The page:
An important kiln area situated in South China during Tang Dynasty. Also called Tongguan Kiln due to its discovery in today's Wazhaping, Tongguan Town, Changsha City in Hunan Province.
Changsha was active by the end of the Tang Dynasty (618-907), peaked from late Tang to Five Dynasties, and declined after Five Dynasties. Its main product were wares with a grayish-green glaze, but all iron based earth colors occurs.
All kinds of ceramic products were made, including molded figures, as well as thrown utilarian pots, jars and dishes of all shapes and decorations. A well known typical shape is a short-spouted ewer with a globular body and a straight neck.
The kilns is noted for its rich and varied decoration of all kinds, especially its early painted decoration of figures, natural ornaments and calligraphy, as well as applied ornaments or dipped, painted and splashed glazes. Potters working near Changsha in southern China seem to have been the first to experiment with and perfect underglaze decor which was one of the most influential Tang ceramic achievements, which was also to have a long lasting importance. By painting their designs directly onto the clay body or slip coat and then covering them with a clear glaze before firing, potters could protect their designs in a way not previously possible. The colors used in the underglaze designs varied from brown and green hues and sometimes but rarely a blue underglaze color seems to have been used.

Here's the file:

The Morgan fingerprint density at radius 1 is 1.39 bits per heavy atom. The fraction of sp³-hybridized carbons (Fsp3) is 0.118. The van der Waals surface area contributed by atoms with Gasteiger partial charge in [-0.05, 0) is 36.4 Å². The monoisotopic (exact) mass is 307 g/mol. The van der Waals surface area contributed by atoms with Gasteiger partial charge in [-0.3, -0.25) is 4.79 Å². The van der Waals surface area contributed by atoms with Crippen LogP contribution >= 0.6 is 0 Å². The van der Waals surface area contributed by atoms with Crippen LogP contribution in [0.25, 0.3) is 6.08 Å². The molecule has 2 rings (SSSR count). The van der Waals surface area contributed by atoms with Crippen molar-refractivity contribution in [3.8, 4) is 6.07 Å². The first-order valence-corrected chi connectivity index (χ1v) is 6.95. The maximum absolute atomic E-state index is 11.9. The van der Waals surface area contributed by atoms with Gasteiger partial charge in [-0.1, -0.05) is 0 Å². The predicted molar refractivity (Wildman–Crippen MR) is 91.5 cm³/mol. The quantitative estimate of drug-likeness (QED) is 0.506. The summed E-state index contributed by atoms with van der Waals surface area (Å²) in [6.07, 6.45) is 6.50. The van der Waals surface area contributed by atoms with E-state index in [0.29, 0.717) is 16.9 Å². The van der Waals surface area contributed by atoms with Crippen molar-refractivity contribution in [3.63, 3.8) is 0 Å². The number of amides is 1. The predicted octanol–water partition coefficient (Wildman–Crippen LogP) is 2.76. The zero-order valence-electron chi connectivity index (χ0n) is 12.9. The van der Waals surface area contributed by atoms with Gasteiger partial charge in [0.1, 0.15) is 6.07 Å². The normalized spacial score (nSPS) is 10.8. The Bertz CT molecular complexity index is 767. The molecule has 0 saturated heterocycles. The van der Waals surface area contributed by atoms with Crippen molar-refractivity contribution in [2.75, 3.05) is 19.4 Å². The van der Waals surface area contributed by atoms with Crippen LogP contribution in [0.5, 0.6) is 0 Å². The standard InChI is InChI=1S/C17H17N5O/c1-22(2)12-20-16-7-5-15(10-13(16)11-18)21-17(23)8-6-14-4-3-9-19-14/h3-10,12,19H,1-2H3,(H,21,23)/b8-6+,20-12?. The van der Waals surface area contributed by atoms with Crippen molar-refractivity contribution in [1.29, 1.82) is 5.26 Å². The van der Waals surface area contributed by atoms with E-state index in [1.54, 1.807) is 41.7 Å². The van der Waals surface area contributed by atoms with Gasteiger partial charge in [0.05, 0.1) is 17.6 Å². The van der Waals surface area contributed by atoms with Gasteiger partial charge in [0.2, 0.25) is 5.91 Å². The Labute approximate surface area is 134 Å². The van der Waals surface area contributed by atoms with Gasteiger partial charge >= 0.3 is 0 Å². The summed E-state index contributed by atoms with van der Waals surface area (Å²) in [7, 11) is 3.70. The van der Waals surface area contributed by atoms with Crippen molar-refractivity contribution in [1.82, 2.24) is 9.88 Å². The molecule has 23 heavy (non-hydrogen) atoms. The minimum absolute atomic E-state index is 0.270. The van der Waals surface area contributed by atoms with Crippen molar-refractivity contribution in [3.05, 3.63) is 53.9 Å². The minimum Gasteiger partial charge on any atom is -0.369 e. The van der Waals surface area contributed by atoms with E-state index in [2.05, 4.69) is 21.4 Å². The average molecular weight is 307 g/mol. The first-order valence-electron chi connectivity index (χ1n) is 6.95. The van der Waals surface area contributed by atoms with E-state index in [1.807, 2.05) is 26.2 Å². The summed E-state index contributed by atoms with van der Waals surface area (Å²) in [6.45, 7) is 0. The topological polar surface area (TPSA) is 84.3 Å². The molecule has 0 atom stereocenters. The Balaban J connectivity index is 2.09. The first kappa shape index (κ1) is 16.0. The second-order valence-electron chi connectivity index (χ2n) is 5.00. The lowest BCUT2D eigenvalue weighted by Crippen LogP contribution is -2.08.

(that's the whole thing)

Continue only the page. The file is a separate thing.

In the 9th century, when these techniques began to be used with blue underglaze, the practice spread worldwide. The types and decorations seems to have been developed in contact with the world markets, and in particular through a large community of over 100,000 Arabs who are known to have been living and working in Canton, Guangzhou province during the Tang Dynasty, engaged in sea trade with Arabia.
In 1997 fishermen just north of the port of Tanjung Pandan on the Indonesian island of Belitung, (between Sumatra and Borneo) discovered a ship wreck of a Ninth Century Dhow. From their fishing nets they recovered a number of distinctly colored bowls and ewers which could be easily identified as originating from the Changsha kilns of Hunan province in China. Changsha pottery was only produced during the later years of the Tang Dynasty (AD 618-906). This allowed archeologists to get a close fix on the date that the ship might have sailed. The ship contained many other goods, including star anise (Illicium anisatum), a distinctly Chinese export.
Tang ceramics have been found in south-east Asia, the Indian subcontinent, Sri Lanka, the Indus Valley, the Persian Gulf, around the Red Sea, and as far inland as Samarra, the Abbasid capital, and as far west as old Cairo in Egypt, and Antioch on the Syrian coast, and as far south as the Comoros Island and Zanzibar. The quantities of Tang ceramics found in India are very small. It also seems like the earliest Chinese ceramics to be found in southern India dates to the eleventh century AD why the archaeological evidence then points to the Belitung ship as traveling to Arabia. (Flecker:2001:348).
Illustration: Mid 9th century Changsha Ewer with underglaze decoration in green and brown on a white slip covering a dark melon shaped body, under a clear fine-meshed crackled glaze. Height 18,5 cm / 9.75 inches. J-E Nilsson Collection, 2003.